Kokomo Tribune; Kokomo, Indiana

Breaking News

Columns

December 17, 2012

HAYDEN: Now is time for a nation to mourn

Gun control debate should not be first reaction

Friday afternoon, in the wake of the unfathomable tragedy that struck the community of Newtown, Conn., Indiana Gov. Mitch Daniels directed that flags throughout the state be flown at half-staff until sunset today.

I live near the Indiana Statehouse, in a small apartment with a clear view of the building. As I watched the flag that sits atop the Statehouse lowered that afternoon, I felt a convulsion of grief.  

It must have felt that way for so many Americans.

The flag on our state Capitol was lowered in accordance with a directive from President Barack Obama. As a sign of respect for the 20 schoolchildren and six adults who were, as the president’s proclamation stated, “victims of the senseless acts of violence” of a gunman, the flags on public buildings and grounds across the land came down, down, down before finally resting at half-staff.

So, too — in a collective act of grief — came down the flags at all U.S. embassies, consulates, military bases, naval stations and other American government facilities around the world.  

The tradition of the flags flown at half-staff, and half-mast on ships and at naval stations ashore, is rich and deep, dating back centuries. There are protocols for how and when it should be done — hoisting it to the peak before lowering it; leaving it lowered for 30 days on the death of president, for example — but mostly it’s about symbolism: It is a sign of national mourning.

Collective grief seems the right thing now. Before the rush to judgment about gun laws, before the calls to arm every schoolteacher or disarm every American, before the inevitably ugly political debates that will soon ensue, we need to feel the grief.

I suspect like so many Americans, I spent most of my weekend parceling out time for the news, dipping in for minutes at a time before turning away from the television, putting away the newspaper, and turning off my computer.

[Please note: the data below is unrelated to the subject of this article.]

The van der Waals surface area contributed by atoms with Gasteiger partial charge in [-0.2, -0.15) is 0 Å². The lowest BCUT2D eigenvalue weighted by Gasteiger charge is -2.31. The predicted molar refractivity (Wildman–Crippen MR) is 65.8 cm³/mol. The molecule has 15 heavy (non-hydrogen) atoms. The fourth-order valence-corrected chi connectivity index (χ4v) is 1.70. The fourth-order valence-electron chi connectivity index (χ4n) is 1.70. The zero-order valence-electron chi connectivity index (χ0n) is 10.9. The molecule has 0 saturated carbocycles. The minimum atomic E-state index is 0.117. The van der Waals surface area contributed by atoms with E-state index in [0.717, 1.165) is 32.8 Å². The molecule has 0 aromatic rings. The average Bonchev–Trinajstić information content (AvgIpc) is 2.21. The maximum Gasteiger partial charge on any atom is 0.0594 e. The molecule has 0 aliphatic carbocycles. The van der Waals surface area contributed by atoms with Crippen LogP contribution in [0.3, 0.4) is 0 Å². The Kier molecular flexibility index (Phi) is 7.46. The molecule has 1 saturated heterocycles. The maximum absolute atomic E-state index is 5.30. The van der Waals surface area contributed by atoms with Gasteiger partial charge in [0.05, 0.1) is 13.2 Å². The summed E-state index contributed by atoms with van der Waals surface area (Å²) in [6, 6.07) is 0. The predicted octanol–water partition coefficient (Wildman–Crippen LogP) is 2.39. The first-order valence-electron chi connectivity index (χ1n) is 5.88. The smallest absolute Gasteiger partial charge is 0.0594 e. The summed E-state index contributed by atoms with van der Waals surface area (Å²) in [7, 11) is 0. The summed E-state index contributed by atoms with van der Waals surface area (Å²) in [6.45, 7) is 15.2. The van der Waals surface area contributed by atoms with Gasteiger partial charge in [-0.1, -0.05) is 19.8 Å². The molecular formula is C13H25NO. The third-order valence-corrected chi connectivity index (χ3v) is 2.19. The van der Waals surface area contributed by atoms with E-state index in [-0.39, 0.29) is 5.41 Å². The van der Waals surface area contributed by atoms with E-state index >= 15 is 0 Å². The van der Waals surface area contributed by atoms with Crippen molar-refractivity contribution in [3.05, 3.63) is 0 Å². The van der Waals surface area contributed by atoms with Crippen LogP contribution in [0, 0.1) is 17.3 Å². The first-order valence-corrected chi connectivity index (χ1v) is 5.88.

We needn’t turn it away from it for long. The tragedy of Newtown’s massacre would be to ignore the hard things we need to talk about, both in our homes and in our Statehouse. Among them: our easy access to guns, our culture of violence, our ignorance of mental illness that leads to such lethal craziness.

I don’t know how the conversation should be shaped, but here are two things that seem right to include: We pride ourselves in Indiana on our fiscal conservatism, but the dollars we spend on mental health services are well below the national average. According to the National Alliance on Mental Illness, Indiana’s per capita spending on mental health services is about $80; the national average in $120.

Here’s another statistic: Gun deaths in Indiana outpace motor vehicle deaths. We’re one of 10 states where that’s occurred in recent years. One major reason, of course, is how intentional we’ve been as a state and nation to bring down the number of traffic-related deaths. We’ve supported a range of fatality-prevention initiatives, such as mandatory seat-belt use, better highway design, and intolerance for drunken driving. In short, we treated traffic deaths like a major public health problem.

Shouldn’t we be treating gun deaths the same way?

Maureen Hayden covers the Statehouse for the CNHI newspapers from Indiana. She can be reached at maureen.hayden@indianamediagroup.com.

1
Text Only | Photo Reprints
Columns
  • Rob Burgess House of Burgess: Bush presents 'The Art of Leadership'

    On April 5, “The Art of Leadership: A President’s Personal Diplomacy,” opened at the George W. Bush Presidential Library and Museum on the campus of Southern Methodist University. The display, which runs through June 3, boasts “portraits of more than two dozen world leaders” painted by Bush, according to the official literature.